BRADENTON, Fla. (AP) — Clint Hurdle no longer digs his cleats in the dirt. That's a thrill he believes should be reserved for players. Besides, the Pittsburgh Pirates manager has too much on his mind these days to fool around in the batter's box to take a few hacks.
Hurdle has six weeks to turn the group of 61 players who will be on the field in Pirates City this weekend into a 25-man club by April 1. He has to find a fifth starter. He has to figure out what his bullpen will look like and who will flank All-Star centerfielder Andrew McCutchen.
Oh, and then there's the pesky little business of trying to figure out how to turn around — for good — the fortunes of a franchise that has gone two decades since playing meaningful games in October.
The Pirates flirted with success last season. More than flirty actually. From mid-June to mid-August they were arguably one of the best teams in baseball. They soared to 16 games over .500 and appeared to be a legitimate threat to Cincinnati for the NL Central title.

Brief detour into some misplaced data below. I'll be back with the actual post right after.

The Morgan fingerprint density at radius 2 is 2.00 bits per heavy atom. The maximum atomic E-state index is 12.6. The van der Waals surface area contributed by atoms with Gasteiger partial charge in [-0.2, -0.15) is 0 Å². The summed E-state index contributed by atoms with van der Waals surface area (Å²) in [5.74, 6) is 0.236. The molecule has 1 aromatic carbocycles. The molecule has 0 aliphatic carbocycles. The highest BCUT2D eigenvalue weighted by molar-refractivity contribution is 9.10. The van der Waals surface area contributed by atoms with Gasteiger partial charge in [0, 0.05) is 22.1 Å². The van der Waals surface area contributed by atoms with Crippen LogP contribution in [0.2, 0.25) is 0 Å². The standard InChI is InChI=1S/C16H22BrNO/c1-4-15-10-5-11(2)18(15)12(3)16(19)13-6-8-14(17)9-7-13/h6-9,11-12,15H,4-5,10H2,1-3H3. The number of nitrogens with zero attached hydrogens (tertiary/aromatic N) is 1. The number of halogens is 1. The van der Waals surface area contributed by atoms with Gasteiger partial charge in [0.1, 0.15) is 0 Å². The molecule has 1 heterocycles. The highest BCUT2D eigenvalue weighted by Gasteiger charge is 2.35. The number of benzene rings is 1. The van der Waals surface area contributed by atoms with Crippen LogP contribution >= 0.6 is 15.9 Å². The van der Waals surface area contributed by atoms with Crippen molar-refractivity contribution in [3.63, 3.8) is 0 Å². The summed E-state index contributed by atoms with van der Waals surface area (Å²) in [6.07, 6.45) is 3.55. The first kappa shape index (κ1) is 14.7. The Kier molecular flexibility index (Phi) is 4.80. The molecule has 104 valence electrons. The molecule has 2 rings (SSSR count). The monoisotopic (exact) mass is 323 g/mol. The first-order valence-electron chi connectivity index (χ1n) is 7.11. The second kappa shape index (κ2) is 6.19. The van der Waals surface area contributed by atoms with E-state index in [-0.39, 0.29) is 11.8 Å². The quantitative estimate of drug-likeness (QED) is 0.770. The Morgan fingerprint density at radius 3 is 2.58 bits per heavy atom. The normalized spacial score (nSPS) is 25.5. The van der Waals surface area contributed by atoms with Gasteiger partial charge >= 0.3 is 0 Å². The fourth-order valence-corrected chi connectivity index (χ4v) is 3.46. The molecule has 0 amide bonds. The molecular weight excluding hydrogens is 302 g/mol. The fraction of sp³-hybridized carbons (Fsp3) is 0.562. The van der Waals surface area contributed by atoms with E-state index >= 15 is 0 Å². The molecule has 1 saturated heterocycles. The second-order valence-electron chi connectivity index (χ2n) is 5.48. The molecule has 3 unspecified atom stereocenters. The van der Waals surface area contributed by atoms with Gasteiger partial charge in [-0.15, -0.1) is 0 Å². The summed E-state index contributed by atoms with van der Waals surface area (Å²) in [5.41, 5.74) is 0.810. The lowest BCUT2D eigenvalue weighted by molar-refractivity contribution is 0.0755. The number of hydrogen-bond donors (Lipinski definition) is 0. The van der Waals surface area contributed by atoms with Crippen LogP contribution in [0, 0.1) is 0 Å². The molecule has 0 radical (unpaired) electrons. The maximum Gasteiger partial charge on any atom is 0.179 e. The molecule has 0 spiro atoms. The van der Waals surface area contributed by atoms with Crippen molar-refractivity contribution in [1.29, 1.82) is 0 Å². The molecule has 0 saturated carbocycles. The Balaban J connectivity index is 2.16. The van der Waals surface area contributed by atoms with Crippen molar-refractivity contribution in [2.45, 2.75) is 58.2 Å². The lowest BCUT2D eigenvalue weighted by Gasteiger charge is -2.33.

Then the bottom fell out. Pittsburgh plunged to a 79-83 finish. And Hurdle, who is entering the final season of his three-year deal, knows it can't happen again.
"These men want more and they know if you want more you've got to do more and that comes down to getting better every day, to create a mindset where you're going to improve as the season goes on," Hurdle said.
Something that didn't happen as August turned into September. Yet Hurdle believes the Pirates are ready to take the elusive step to respectability.
"My feeling is that these men are definitely committed to winning," he said. "You look around to our core players ... we're all in."
Hurdle's task over the next few weeks is filling in the gaps.
While the front end of the rotation is set and the Pirates appear to be strong up the middle with new catcher Russell Martin, healthy second baseman Neil Walker and McCutchen, things on the fringe appear to be murkier.